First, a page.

3. I don’t work at a big city library, but I do work at a big suburban one, which is not part of a consortium (sp?). I work in the youth department and while I’m not an official librarian, I do get order, weed and develop my parts of the collection. Basically- the youth collection ( I believe it works the same for adult) is divided between the full time youth staff. Each month we order books based on reviews in booklist and SLJ basically we order anything with a good review. We also have a certain amount of weeding we have to do for our areas like trying to keep non fiction sections to 5 year currency and hands on weeding. We’ve also added a few new collections recently like video games, playaways, & non-fiction graphic novels. I know a lot of libraries only allow librarians to, and I know not all libraries have a budget like we do or a community that is so supportive, but I feel the way we do things helps a bit with keeping on top of things and attempting to keep up with what our community wants. I know it’s a long comment but I thought your entry was really interesting-

  4. Sing it loud and proud, honey. This has been my unending complaint since I joined the system. Queens has a smart system where things are ordered centrally but individual librarians are able to supplement their own collections with additional purchases of their own. Sounds like heaven to me. I too have been repeatedly horribly frustrated by reading tons of wonderful books only to see a smidgen of them added to our system. For a system this large, this doesn’t make sense. Grrrrrr.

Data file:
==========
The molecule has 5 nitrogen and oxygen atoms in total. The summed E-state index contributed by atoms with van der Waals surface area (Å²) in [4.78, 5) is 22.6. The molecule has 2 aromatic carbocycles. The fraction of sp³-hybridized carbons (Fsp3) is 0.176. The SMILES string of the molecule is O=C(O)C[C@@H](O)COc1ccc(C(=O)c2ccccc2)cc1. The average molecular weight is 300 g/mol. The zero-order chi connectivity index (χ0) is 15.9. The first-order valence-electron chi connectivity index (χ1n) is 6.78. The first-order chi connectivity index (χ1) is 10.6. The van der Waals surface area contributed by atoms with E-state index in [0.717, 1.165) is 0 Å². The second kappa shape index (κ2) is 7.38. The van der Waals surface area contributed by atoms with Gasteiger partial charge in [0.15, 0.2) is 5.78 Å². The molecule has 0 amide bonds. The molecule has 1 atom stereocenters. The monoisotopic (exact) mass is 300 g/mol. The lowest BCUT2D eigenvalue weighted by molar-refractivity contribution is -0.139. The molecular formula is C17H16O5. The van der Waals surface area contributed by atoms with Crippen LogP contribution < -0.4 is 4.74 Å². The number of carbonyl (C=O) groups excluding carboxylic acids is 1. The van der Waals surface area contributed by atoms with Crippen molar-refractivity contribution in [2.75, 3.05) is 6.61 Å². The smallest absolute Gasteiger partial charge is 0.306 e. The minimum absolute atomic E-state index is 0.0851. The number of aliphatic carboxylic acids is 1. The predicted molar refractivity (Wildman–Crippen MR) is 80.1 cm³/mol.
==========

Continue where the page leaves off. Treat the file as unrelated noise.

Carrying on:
5. Do any branch-level librarians in large systems still do collection development?

    Yep. (I’m assuming by large system you mean # of branches, not population we serve.)

    I’m a YA librarian in one of the 51 libraries in the Hawaii State Library System. We do the bulk of our ordering off lists that any librarian can contribute to. Just put the appropriate info on a template, email it to the person in charge of the list/section of the list the item falls into, and wait for it to appear on the next order list. Once the list comes out, whoever’s ordering YA material (and/or J, adult, or AV — not all the branches have YA librarians) at each branch goes through the list and decides what books, and how many copies, to order for their library. We also have P.O.s we can spend at bookstores or use with other vendors. For my purposes, this basically means Amazon.com, Barnes & Noble, and a local vendor I get 95% of my manga from. Also that if I spot an already published/soon-to-be published book on the order list and decide I’d rather not wait for the order to come in, I can get it from a bookstore. Or if I need to buy replacement copies, additional copies based on demand, etc.

    At times, I do wish we were slightly more centralized, iif only to make sure we have more copies of Stephenie Meyer’s books, in more libraries. And K-dramas, if I can also mention AV material. But that’s probably because I wasn’t a librarian back in the ’90s, when there was a huge fuss when collection development was outsourced. I was either in high school or college when the whole thing was resolved, and as librarianship was not on my radar back then, didn’t really pay attention to the details. But examples like yours? Make me really glad HSPLS librarian fought and won.

  6. I’m in a one-branch rural district comparable in size to a lot of suburban branches (25,000 volumes, serving about 10,000). I’ve fought tooth and nail – successfully so far – against 1.) merging with a nearby urban district 2.) consortial buying 3.) turning collection development over to one of our vendors as a fee-based service. With input and feedback from the rest of the staff, I personally and meticulously hand-select every title that goes on our shelves, and I’m absolutely determined to keep it that way. About every eighteen months, the subject comes up again and I go through the numbers and demonstrate that it’s a break-even to pay me for my time versus going over to a centralized system, and that the way we’re doing it offers more local control and responsiveness.

    I just flat would not work in a system where I’m not empowered to select titles. Okay, maybe I’m a little bit of a control freak, but I have happy patrons.